Wednesday, December 17, 2008

It runs in the family

So, just thought I’d hammer out a quick post with some rather exciting (at least for me) news. A couple years ago I ran across the web site of the orchestra which my great grandfather (and his half brother) helped found in Bussum, Netherlands. In 1991 they celebrated their 100th anniversary and to celebrate it they published a book called Bussum honderd jaar met de muziek mee (something like 100 years of music in Bussum). For some reason, it didn’t really occur to me until very recently to write to them to ask about the book. When I did, I felt like they would need some kind of proof that I was who I said I was (which in retrospect seems a bit silly) so I attached a photo much like the one above and pointed out which ones were my relations. Well, it turns out that not only had they never seen the image that I sent but agreed to send me a copy of their book free if I could send them some more. So, here it is a couple weeks later and I just received not one but three copies of the book in the mail. 

Now, I’ve already promised one copy to Norm Vanden Bergh who gave me the images in the first place so there is still one copy up for grabs. Anyone interested?

Tuesday, November 18, 2008

Updates coming soon...

So, I know it’s been a while since the last update but I just wanted to let whoever is reading this (Hi Natalie!) that I plan on putting up another post soon. I’m cooking up a post about my great grandfather and his family’s immigration to the U.S. and another one about another great grandfather and his mysterious travels (well maybe not mysterious but at least not documented). 

So, please stay tuned. In the meantime, read about our new tortoise.

Monday, November 3, 2008


reg · i · cide | rejə · sīde | noun  •  A person who kills or takes part in killing a king

It seems that in late 1648 and early 1649, King Charles I of England had a problem. It was the eve of the series of conflicts collectively known as the First English Civil War and he was on the ropes. The Puritan supporters of Parliament who were keeping him imprisoned had come to the conclusion that since he refused to negotiate with them about his fate, insisting that he ruled by divine right while secretly amassing forces which eventually led to the Second English Civil War, they were going to need to kill him. So, they put him on trial for treason, and he was eventually executed in January 1649. But family grudges die hard and when his son, Charles II was restored to the throne in 1660, 31 of the 59 Commissioners who signed Charles I’s death warrant were still living and they were conveniently not covered by the general pardon given by Charles II and parliament to all of the former king’s opponents. Fearing for their lives (and rightly so) most fled the country and three of them John Dixwell, Edward Whalley, and William Goffe fled to the colonies, eventually coming to  New Haven, Connecticut.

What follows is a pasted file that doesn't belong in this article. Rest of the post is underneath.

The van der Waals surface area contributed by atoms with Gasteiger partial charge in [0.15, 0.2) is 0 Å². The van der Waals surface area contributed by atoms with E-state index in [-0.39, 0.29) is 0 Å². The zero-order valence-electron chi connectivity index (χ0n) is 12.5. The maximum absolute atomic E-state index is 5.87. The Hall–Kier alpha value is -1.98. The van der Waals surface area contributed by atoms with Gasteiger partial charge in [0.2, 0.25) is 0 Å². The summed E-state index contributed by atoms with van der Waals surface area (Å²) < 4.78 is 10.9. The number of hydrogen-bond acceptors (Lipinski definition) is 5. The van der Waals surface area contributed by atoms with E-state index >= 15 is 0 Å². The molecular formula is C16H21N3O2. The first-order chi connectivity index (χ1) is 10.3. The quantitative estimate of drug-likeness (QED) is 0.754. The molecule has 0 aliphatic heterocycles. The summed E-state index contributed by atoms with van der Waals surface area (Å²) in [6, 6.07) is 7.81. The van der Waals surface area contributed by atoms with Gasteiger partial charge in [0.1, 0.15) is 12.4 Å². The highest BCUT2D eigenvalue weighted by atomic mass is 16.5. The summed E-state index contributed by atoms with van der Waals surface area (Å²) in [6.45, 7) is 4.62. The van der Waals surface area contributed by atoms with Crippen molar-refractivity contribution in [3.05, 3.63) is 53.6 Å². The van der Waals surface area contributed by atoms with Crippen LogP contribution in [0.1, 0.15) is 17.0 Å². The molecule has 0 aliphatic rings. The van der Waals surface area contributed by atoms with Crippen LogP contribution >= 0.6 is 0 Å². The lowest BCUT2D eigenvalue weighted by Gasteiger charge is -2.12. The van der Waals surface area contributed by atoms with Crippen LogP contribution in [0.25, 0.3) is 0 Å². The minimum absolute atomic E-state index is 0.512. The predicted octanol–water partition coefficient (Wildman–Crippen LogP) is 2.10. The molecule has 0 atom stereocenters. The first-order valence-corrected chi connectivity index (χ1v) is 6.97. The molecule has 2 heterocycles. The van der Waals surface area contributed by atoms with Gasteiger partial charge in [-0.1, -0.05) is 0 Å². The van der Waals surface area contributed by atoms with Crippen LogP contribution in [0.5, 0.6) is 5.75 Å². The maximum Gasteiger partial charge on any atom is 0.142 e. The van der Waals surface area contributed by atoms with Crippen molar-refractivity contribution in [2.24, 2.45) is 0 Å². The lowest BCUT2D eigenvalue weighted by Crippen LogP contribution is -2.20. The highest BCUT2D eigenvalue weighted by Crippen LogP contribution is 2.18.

As many times as I’ve had to list New Haven or Milford, Connecticut as a birth, marriage or death place in my family tree, it seems that if I were to go out there and kick the dirt, I’d more than likely turn up the bones of one of my dead relatives. The next part of this story illustrates this point very well.

When the regicides came to New Haven they were already being pursued by 2 merchants from the Massachusetts Bay Colony who were given magisterial powers by the governor of that colony to apprehend the fugitives on behalf of Charles II. The fugitives were friends (or possibly even relatives) of some of New Haven’s elders and intended to leverage that connection to save their lives. When they arrived a couple days in advance of their pursuers, they were given shelter on the outskirts of town at a mill which was near a large wooded area into which they could flee if they needed to. Unfortunately for the 2 guys charged with capturing them, not much happened in New Haven on the weekends and by the time the magistrates in New Haven were stirred into action (mostly out of fear of falling out of favor with the King), the regicides were pretty well hidden. On Friday, May 17, 1661 a general court was held in New Haven and it was decided that warrants would be issued and deputies would be marshaled to conduct a thorough search of the area surrounding New Haven. One such search party raised at Milford consisted of Thomas Sanford, Nicholas Camp (my 8x great grandfather) and James Tapping. 3 days later on the 20th, they reported back to the deputy governor that they had found nothing. What they didn’t know was that 2 days before the general court was held, Whalley and Goffe (the regicides) had been led by a few residents of New Haven including another 8x grandfather of mine, Richard Sperry, to an apparently really good hiding place in the wilderness outside town and eventually ended up staying in a place that’s called to this day Judge’s Cave until about mid June. During their stay there, Richard Sperry, having the nearest habitation to their hiding place, provided them with food and they would often stay overnight at his home, especially during stormy weather. They only left their hiding place after the colonial governor, John Davenport, was suspected of concealing them so they showed themselves publicly to relieve the suspicion. They then went back into hiding (in the same spot; must have been really remote in those days) and remained there until August.

Both of the regicides ended up dying of old age in Hadley, Massachusetts (where they ended up in the end) thanks in part to the incompetent (intentionally or otherwise) searching skills of one of my ancestors and also in part to the ability of another of my ancestors to keep a secret. 

Tuesday, October 28, 2008

Almost famous

The other day I wrote about a Hall, today we’ll learn about a van Zanten

If there’s one relative that I’ve been accused resembling, it’s my grandfather, Pete. Which is kinda strange in a lot of ways because I never really knew the guy. He died when I was 10 years old and I only have vague memories of a visit that he paid our family when I was maybe 3 (although he did visit before then, but I was only just born). For most of my life I felt a kinship with him. I had no real reason for this that I could figure but there it was. So, when I first started this research, he was an early project.